post of day (my vote)

Not only is there too much corn, particularly in the U.S., but nearly all of it (#2 corn) is inedible by humans! Billions of bushels that we can't eat directly. #2 corn is all starch and no protein, unlike natural corn.

majorian -- Thus with the drastic reduction in their fuel costs and the continuation of the gov't subsidies, should we assume to be hearing about zooming profits from the ethanol plants this 4Q?

The current crash is bad for anyone who is in debt and the ethanol refiners surely are. However they do have
a guaranteed percentage of the declining gasoline market.
'Zooming profits' must be stinging sarcasm.
Ah he...

I don't think you got stung too hard majorian. You're a tough old bird who stands by your words. Yep...something of a cheap shot. But, as you say, having the gov't require folks to buy your product (and then give you a subsidy on top of that) should make for some pretty good economic headlines for this industry we've yet to see.

Which means that for every 7 gallons of ethanol in that all liquids graph, it should show 2.66 gal to be commensurate with pre-ethanol numbers (7 -> 3.66, less the gallon used to make it.)

About a month ago I had a discussion with Ron Patterson (darwinian), and I told him I expect January-February C&C production being at 70-71 mbpd. He told me I was insane and it will be closer to 73.

Well, the September number is 73.8 mbpd and there was at least a 1 mbpd cut since then. I think we will see December numbers at around 72.5 mbpd and February numbers below 71 mbpd.

Taking the way EOR works into account, the decline rates will definitely climb from 6.7% globally to the neighborhood of 8% in 2009. I just cannot see C&C production being more than 60 mbpd by 2015, but at the rate we are going I'd say 55 mbpd instead. With all liquids being at 70, if that.

So 2% separates the insane vs the sane (i.e. the non-insane) ?

Remember trends, people, trends. Fluctuations and noise can indeed drive you insane if you let it.

Not being sane was not my way of putting it. ;-)

Anyhow, I expect a minimum of 2 mbpd reduction in 2009 as a whole compared to 2008. We shall see.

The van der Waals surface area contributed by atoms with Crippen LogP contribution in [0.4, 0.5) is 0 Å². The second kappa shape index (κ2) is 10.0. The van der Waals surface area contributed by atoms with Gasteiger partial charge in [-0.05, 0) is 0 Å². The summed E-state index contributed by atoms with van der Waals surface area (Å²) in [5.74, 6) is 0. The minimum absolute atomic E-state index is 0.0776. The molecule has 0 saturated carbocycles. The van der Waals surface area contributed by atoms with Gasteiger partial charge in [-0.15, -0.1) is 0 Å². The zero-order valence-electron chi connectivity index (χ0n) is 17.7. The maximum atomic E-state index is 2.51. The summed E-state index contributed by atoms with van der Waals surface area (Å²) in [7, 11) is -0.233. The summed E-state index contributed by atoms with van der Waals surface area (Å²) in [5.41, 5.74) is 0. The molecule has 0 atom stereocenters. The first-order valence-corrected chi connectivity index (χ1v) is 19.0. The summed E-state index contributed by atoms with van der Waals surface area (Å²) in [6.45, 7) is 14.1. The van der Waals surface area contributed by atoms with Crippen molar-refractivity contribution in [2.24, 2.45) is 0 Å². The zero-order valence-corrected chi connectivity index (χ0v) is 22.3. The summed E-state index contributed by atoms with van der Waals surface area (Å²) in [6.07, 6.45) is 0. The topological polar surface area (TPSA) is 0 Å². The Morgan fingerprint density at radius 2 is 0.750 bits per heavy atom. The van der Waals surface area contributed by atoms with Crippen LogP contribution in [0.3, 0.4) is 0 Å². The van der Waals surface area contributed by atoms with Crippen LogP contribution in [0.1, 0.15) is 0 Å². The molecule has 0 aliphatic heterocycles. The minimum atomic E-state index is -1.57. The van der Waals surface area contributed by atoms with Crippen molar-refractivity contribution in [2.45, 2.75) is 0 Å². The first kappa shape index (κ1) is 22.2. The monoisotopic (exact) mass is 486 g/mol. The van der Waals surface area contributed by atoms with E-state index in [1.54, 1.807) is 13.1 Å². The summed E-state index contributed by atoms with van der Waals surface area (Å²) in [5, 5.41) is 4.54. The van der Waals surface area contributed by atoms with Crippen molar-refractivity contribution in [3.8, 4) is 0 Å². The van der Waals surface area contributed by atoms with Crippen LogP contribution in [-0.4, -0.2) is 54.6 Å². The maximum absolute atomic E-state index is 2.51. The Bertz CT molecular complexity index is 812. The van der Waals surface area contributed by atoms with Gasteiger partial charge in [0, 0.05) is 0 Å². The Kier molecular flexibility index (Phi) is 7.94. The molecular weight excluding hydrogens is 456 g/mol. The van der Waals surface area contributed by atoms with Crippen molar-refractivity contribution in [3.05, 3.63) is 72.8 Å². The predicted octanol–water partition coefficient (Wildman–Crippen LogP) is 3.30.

55 mbpd in 2015? Where do you get all these figures from? The middle east would have to collapse for that to happen. Is that your assumption? Iraq is going to ramp up production now that the place is more peaceful. It can easily produce 6 mbpd. I think it is important to keep sane when predicting the future. Perhaps global C&C will decrease to 68-69 mbpd by 2015, but let us not get completely crazy here!

Considering that Iraq is producing about 2.3mbpd - a level that is still lower than prior to the US invasion - it's doubtful that it can "easily" more than double its production. Given the long lead-times for getting new production on stream, it's also doubtful that we'll see any substantial increases in Iraqi production for quite some time to come.

Currently, Iraq has no set OPEC quota - this isn't a situation that will last indefinitely. My current best guess is that Iraq will eventually be set a quota of around 3.5mbpd, and it will take at least 5 years for it to attain that production level.

55 mbpd in 2015 is pretty much in line with what Matt Simmons says the IEA expects in the true "secret" version of their latest energy outlook and he thinks even that might be optimistic.

Just a few points/observations...

1. It seems apparent, at this point, that the massive overall financial crash and continued slowing of the world economy is continuing to send out shock-waves of demand destruction across the commodities sector.
2. As long as this economic environment persists, I think it likely that both prices and overall worldwide production will be under very severe downward strain.
3. We won't know if peak oil happened until (if/when) the world economy recovers and begins demanding more oil, oil products, and alternatives.